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Students, Academicians In Delhi Raise Concerns Over Violence In Kashmir In Open Letter

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Editor’s note: As the number of deaths and injuries continue to rise in Kashmir, several students, academics, and individuals- most of them from Delhi University- have issued a statement on the recent developments there. Noting the state’s response to the past and present agitations, the statement appeals to “the democratic sections of India” to stand in solidarity with Kashmir and to respect their democratic aspirations. It also asks them to demand an end to the violence, punishment for the guilty, and initiation of a political process to find a lasting solution to the Kashmir dispute. There have been continuous protests in Kashmir since the killing of Hizb-ul Mujahideen commander Burhan Wani on July 8, resulting in the death of close to 70 people.

Read the statement here:

The current escalation of violence in Kashmir started on July 8, 2016 after the killing of Hizb ul Mujahideen’s Burhan Wani by the armed forces of the Indian State. As per reports from the local media, Burhan’s funeral was attended by an estimated 4 lakh people, apart from the numerous other assemblies of mourning held in-absentia across the valley.

The essential character of resistance to the Indian state in Kashmir today is not primarily in the form of a guerrilla war between the armed forces and the militants. Since 2008 mass rebellions have broken out against the Indian state, including stone pelting by youth. In the years 2008, 2009, and 2010, the Indian government has responded to the mass movement through the use of brutal violence leading to the killing of over two hundred civilians, and injuring thousands, many of whom have been blinded for life through the use of pellet guns by the Indian armed forces. We have also witnessed how the Indian state has responded to these agitations by imposing continuous curfews, curbing the local press, snapping all forms of communication and by incarcerating the pro-freedom leadership, thus denying the people all avenues to express and demand the fulfillment of their aspirations peacefully. In 2016 the State continues to respond much the same way.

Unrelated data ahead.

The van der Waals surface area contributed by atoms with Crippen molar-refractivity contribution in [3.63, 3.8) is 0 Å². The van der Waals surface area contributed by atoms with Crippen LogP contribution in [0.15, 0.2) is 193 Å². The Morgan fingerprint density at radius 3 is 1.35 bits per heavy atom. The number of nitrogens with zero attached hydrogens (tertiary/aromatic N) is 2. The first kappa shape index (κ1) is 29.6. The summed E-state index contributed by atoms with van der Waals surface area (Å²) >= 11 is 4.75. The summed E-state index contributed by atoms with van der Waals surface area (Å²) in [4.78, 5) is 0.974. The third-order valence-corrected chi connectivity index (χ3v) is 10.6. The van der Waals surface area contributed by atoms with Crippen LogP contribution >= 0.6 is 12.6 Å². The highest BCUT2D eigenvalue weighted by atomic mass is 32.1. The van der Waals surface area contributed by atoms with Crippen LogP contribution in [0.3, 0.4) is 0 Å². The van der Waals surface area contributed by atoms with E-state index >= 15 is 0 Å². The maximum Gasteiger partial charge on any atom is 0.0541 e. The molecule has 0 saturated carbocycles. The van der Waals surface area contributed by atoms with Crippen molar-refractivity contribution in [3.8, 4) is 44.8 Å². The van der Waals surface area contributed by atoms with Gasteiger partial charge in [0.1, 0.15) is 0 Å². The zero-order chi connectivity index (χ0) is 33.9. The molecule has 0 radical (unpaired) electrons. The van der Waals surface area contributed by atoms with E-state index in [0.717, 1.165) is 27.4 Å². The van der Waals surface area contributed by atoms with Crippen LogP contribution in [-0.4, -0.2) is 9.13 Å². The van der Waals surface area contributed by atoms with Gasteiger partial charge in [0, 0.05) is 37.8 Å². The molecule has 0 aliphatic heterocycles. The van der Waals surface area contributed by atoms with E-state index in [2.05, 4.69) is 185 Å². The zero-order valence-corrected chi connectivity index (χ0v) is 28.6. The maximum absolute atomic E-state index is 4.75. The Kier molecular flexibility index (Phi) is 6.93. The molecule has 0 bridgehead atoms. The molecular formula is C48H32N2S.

As we write this, 69 civilians have been killed, including Amir Nazeer, who studied at the University of Delhi. Thousands have been injured and yet again scores have lost their eyesight forever due to the firing of pellet guns. The government has yet again as always, blamed Pakistan for instigating the protests, thus completely refusing to acknowledge the ground reality in Kashmir.

The State’s militaristic response is not just grossly disproportionate and violative of basic human rights, but designed to perpetuate violence and state terror. There must be a political process that aims to find a lasting solution to the dispute, and such a process must begin by acknowledging the aspirations of the people in Kashmir, who are claiming the right to self-determination or Aazadi. There can be no dialogue based on purposeful non-recognition of what the other party wants.

We appeal to the democratic sections of India to respect the democratic aspirations of the people of Kashmir and to stand in solidarity with them. We appeal to them to demand the cessation of the present cycle of violence and to punish the guilty. Most importantly we appeal to them to raise their voice demanding of the State that it begins a political process aimed at finding a lasting solution to the Kashmir dispute.